Mock Trial gets taken to court

Gregory Nueman
Yamhill & Roosevelt high school Mock Trial collaboration

Steven Davis, News Reporter, News Reporter

 

Under the guidance of social studies teacher, Haley Brill, the Mock Trial club has flourished into a well composed class that helps to develop understanding of the judicial branch and more specifically the process of civil and criminal trials on both a state and federal level. Over the last semester of Mock Trial students have been able to participate in three hands-on trials, along with a class field trip to the Multnomah County Courthouse.

“Students are very motivated to put together strong cases,” states Brill. She furthers her stance on the Mock Trial class by stating that her favorite part of the class is “putting on a strong case motivates students more than the letter grade.”

The first trial was designated to cover the processes involved in preparing well versed sides on issues specific to the President Trump immigration executive order proposed in February.

The second trial was a lengthy process that entailed breaking into two groups, prosecution and defense. These two groups would focus on preparing the cross examination questions for the witnesses based on testimonies the students received when they started studying the case. Later when they developed their narrative for the criminal case, the groups teamed up with students from Roosevelt High School who had prepared direct examination questions for the witnesses.

The third trial was just completed. In this case, the Mock Trial students are once again split into two groups in order to resolve the civil dispute between Landry Lopez, a former employee at Buddy’s Burgers and Buddy Gartowski, owner of Buddy’s Burgers and former employer of Lopez.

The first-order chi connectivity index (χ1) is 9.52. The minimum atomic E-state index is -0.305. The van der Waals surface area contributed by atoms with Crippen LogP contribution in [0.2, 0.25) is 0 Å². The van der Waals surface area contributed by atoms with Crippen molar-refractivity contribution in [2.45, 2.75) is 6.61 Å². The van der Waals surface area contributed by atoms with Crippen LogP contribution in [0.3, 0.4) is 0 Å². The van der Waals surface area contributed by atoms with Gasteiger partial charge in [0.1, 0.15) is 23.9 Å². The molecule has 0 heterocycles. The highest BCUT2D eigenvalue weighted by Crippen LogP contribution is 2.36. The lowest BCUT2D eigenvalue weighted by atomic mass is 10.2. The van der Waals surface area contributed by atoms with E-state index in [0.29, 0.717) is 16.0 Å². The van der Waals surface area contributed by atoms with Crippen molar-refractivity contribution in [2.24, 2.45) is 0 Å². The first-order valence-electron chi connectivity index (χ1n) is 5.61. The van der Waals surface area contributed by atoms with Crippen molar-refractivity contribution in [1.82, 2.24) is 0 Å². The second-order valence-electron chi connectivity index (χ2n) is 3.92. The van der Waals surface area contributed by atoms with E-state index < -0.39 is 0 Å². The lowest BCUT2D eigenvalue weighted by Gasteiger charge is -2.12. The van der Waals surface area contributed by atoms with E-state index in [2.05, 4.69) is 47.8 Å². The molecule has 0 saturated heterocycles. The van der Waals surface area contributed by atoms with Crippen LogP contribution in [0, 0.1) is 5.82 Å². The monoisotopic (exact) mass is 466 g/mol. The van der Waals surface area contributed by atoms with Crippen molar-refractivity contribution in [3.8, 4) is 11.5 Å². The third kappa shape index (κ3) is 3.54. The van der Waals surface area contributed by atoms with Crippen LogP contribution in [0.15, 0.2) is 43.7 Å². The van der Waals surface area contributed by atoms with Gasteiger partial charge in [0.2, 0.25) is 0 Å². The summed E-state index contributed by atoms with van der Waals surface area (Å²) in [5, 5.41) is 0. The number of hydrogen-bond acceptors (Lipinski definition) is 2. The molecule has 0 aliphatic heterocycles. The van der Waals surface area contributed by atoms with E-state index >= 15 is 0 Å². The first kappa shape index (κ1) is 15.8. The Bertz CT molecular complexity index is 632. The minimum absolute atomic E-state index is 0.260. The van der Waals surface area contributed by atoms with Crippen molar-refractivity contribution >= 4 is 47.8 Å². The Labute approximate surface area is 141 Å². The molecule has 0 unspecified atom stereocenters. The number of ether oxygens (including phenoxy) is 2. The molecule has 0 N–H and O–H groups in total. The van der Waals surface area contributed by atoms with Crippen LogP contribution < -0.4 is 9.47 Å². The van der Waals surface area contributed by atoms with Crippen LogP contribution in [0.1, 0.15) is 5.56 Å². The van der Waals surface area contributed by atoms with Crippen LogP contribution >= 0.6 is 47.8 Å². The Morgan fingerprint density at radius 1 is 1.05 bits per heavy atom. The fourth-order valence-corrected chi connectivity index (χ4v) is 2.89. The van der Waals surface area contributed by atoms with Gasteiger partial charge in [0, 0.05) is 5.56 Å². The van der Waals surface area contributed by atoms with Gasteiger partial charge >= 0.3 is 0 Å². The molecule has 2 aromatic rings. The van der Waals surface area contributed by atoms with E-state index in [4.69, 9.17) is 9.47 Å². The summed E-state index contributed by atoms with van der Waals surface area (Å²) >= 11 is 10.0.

The third trial was held May 15th in the library. The library was packed with teachers, students, and parents who came to watch the case’s progression. With intermediate schoolers acting as jurors and Brill acting as the judge the case progressed smoothly with very little distraction. As the Mock Trial students anxiously await the verdict, which is to be announced to them at class on Wednesday the 17th, they can feel proud of their accomplishments throughout the case.

Freshman Grace Armstrong, a student in the class stated, “not only are we motivated to get a good grade, but also to achieve a more thorough understanding of our judicial system by creating a strong argument for our cases.”

For their field trip, not only was it chaperoned by Brill, but Matt Opitz as well, who is taking over the class next school year. The class got to go to take on how justice plays out in Portland. It consisted visiting the Multnomah County Justice along with the Multnomah County Courthouse.  They got to take a step back from working on trials, and instead watch them themselves.